President Trump went to Dalton, Georgia, on Monday night to encourage people to vote for Sen. David Perdue (R-Ga.) and Sen. Kelly Loeffler (R-Ga.) in Tuesday's Senate runoffs, but he also used the occasion to air grievances against the Supreme Court and Georgia Republican officials who won't overturn the election results.
While Trump did urge people to vote for Perdue and Loeffler, saying the "fate of our country is at stake," he spent a lot of time focused on himself. "I don't do rallies for other people," he admitted. "I do them for me." He shared several debunked claims of election fraud, and claimed that Democrats are "trying to steal the White House," but "they're not taking this White House. We're going to fight like hell."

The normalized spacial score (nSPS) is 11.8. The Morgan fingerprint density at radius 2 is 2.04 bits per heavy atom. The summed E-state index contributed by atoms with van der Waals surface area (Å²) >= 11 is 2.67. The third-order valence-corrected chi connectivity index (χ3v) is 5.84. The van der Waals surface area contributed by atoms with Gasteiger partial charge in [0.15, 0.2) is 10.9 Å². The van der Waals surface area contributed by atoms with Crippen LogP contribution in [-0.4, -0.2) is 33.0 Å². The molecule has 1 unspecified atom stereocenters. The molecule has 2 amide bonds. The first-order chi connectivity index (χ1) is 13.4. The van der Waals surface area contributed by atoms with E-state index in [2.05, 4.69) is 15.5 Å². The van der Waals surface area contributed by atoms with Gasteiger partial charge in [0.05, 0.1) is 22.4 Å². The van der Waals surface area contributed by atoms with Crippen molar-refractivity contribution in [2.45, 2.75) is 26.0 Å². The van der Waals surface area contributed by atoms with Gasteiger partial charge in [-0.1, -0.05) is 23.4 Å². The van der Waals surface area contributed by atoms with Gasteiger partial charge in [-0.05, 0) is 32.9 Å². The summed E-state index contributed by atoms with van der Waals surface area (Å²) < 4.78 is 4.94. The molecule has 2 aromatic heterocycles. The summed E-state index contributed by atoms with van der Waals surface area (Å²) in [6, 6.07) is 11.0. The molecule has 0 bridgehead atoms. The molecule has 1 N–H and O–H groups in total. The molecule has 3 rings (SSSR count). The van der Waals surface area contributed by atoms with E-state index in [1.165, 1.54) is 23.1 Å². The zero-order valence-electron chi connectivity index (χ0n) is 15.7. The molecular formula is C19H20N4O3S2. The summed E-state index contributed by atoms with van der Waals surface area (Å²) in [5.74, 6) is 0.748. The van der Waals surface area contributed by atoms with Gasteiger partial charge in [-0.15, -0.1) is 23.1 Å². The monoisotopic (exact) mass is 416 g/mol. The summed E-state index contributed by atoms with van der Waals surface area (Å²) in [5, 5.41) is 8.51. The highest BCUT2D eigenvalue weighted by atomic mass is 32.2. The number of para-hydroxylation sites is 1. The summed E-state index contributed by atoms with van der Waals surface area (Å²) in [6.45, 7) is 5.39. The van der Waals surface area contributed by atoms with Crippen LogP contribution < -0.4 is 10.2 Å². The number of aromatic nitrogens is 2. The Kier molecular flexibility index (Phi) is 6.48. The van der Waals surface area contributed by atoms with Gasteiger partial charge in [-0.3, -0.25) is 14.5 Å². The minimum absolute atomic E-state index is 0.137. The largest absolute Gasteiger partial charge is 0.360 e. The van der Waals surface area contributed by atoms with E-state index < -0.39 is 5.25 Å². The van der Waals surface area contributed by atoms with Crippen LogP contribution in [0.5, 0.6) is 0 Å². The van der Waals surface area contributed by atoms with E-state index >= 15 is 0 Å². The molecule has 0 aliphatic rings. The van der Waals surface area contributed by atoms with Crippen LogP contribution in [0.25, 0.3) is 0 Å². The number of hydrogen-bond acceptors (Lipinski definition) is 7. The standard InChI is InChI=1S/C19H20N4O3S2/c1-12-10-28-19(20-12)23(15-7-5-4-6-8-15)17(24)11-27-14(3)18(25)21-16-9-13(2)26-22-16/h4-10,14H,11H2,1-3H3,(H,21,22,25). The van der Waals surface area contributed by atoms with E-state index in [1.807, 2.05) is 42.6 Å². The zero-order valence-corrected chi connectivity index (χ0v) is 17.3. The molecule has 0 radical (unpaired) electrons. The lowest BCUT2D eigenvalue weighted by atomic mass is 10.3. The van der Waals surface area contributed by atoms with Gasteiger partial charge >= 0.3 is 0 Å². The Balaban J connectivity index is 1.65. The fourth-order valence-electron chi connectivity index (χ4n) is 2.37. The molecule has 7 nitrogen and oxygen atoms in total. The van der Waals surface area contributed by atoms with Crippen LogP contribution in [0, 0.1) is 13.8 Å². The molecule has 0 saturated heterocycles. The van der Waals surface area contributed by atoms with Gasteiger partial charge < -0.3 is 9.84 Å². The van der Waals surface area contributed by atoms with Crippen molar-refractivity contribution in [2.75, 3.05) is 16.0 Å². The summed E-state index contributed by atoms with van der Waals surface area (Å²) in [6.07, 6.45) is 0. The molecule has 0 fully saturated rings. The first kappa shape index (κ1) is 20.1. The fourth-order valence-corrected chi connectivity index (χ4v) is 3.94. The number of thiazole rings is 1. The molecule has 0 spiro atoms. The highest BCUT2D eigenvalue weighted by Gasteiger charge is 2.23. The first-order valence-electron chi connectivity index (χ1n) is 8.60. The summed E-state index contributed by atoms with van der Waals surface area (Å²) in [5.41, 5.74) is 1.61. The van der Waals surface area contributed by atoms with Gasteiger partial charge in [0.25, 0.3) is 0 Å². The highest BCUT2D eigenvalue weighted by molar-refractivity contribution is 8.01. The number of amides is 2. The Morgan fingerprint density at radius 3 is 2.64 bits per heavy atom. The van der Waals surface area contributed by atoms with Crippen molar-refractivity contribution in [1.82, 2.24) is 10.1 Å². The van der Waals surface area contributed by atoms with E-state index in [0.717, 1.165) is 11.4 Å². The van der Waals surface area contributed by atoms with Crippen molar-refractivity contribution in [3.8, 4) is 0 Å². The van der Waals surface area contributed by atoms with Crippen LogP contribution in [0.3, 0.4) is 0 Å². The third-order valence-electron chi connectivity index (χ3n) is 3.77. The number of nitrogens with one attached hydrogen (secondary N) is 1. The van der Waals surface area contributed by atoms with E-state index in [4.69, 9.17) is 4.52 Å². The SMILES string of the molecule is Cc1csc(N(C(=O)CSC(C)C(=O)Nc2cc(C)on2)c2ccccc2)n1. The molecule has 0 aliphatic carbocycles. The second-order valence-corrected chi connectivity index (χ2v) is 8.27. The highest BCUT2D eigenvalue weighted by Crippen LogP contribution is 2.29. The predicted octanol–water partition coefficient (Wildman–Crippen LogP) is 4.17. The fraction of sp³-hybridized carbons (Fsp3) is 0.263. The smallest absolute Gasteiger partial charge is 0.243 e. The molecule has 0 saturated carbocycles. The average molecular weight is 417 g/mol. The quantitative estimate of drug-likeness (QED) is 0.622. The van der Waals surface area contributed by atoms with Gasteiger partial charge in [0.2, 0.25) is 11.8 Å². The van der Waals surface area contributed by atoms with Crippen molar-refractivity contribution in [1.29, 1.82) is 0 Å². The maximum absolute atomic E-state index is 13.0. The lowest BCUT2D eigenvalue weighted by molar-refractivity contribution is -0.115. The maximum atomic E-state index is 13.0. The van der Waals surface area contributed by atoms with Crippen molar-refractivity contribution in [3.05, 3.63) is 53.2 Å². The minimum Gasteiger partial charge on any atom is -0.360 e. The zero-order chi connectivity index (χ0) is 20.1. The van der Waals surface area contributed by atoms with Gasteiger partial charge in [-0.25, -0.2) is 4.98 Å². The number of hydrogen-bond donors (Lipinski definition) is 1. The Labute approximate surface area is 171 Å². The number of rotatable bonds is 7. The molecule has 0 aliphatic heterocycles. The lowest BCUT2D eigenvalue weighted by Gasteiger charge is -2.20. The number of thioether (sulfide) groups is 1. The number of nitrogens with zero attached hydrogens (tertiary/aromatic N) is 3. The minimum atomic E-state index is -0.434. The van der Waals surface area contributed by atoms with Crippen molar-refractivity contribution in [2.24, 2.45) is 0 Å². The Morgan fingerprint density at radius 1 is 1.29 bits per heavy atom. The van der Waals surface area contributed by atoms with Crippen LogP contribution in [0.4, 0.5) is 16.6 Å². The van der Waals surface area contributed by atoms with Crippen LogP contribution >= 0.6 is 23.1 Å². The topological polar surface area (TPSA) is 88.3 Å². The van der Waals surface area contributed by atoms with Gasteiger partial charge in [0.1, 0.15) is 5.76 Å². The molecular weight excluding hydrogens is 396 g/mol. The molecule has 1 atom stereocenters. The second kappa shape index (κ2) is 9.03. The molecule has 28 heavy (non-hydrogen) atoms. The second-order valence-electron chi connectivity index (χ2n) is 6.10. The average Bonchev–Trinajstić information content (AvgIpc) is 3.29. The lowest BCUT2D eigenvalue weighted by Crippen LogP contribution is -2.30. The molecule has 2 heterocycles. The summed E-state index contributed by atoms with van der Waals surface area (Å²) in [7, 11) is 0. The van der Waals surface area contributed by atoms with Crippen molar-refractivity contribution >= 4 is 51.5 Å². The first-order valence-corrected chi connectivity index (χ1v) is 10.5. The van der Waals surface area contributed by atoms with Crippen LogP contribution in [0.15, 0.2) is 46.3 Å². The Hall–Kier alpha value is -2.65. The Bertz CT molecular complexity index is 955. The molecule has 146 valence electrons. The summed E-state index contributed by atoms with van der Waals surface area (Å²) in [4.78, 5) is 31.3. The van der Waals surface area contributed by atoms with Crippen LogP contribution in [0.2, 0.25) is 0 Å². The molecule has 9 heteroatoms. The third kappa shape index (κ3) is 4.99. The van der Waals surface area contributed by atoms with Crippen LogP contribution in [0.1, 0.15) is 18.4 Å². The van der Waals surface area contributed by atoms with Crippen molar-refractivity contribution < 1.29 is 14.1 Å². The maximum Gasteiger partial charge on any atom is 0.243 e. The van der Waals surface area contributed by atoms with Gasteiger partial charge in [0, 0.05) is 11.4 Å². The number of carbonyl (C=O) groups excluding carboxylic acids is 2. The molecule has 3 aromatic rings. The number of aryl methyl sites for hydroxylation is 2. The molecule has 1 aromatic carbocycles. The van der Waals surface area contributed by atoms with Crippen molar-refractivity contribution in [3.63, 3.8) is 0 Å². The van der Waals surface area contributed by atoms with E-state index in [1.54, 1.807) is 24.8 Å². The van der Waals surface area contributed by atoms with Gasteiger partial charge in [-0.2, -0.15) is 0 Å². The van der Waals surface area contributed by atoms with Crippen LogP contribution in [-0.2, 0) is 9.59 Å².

Trump's campaign filed dozens of unsuccessful lawsuits in an attempt to overturn President-elect Joe Biden's win. Trump said the Supreme Court "let us down," adding, "so far. Who knows? Maybe they'll come back." Georgia Gov. Brian Kemp and Secretary of State Brad Raffensperger — both Republicans — also didn't go along with Trump's demands to overturn the state's election results, and Trump promised he'll return in 18 months to campaign against Kemp. "I'll guarantee you that," he said.
On Wednesday, Congress will meet in a joint session to formally count the Electoral College votes. Vice President Mike Pence will preside over the certification in a ceremonial role, but dozens of Republican lawmakers have said they will contest the results. "I hope Mike Pence comes through for us," Trump said, adding he "won't like him quite as much" if he doesn't overturn the results. Pence has no legal authority to override Biden's win.